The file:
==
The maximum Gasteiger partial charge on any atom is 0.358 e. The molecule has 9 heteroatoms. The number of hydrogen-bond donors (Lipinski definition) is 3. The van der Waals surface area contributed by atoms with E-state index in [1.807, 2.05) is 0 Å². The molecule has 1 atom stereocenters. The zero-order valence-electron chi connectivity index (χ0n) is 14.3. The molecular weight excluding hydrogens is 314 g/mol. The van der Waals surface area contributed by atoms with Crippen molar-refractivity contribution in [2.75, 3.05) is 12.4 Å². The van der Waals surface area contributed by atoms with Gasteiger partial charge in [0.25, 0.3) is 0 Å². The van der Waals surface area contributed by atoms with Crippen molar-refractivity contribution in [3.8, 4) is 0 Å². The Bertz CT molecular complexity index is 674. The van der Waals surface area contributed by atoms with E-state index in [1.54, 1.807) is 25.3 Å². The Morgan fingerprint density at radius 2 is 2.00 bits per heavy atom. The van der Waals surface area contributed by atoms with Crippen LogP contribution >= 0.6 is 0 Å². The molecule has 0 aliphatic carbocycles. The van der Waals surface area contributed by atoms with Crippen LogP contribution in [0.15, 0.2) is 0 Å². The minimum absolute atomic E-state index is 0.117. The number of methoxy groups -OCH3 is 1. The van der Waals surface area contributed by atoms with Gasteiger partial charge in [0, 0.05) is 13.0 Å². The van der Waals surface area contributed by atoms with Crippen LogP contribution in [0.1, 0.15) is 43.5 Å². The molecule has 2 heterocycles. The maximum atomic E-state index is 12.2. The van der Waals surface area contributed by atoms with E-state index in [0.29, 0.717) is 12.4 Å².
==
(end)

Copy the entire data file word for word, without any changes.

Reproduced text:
The maximum Gasteiger partial charge on any atom is 0.358 e. The molecule has 9 heteroatoms. The number of hydrogen-bond donors (Lipinski definition) is 3. The van der Waals surface area contributed by atoms with E-state index in [1.807, 2.05) is 0 Å². The molecule has 1 atom stereocenters. The zero-order valence-electron chi connectivity index (χ0n) is 14.3. The molecular weight excluding hydrogens is 314 g/mol. The van der Waals surface area contributed by atoms with Crippen molar-refractivity contribution in [2.75, 3.05) is 12.4 Å². The van der Waals surface area contributed by atoms with Gasteiger partial charge in [0.25, 0.3) is 0 Å². The van der Waals surface area contributed by atoms with Crippen molar-refractivity contribution in [3.8, 4) is 0 Å². The Bertz CT molecular complexity index is 674. The van der Waals surface area contributed by atoms with E-state index in [1.54, 1.807) is 25.3 Å². The Morgan fingerprint density at radius 2 is 2.00 bits per heavy atom. The van der Waals surface area contributed by atoms with Crippen LogP contribution >= 0.6 is 0 Å². The molecule has 0 aliphatic carbocycles. The van der Waals surface area contributed by atoms with Crippen LogP contribution in [0.15, 0.2) is 0 Å². The minimum absolute atomic E-state index is 0.117. The number of methoxy groups -OCH3 is 1. The van der Waals surface area contributed by atoms with Gasteiger partial charge in [0, 0.05) is 13.0 Å². The van der Waals surface area contributed by atoms with Crippen LogP contribution in [0.1, 0.15) is 43.5 Å². The molecule has 2 heterocycles. The maximum atomic E-state index is 12.2. The van der Waals surface area contributed by atoms with E-state index in [0.29, 0.717) is 12.4 Å².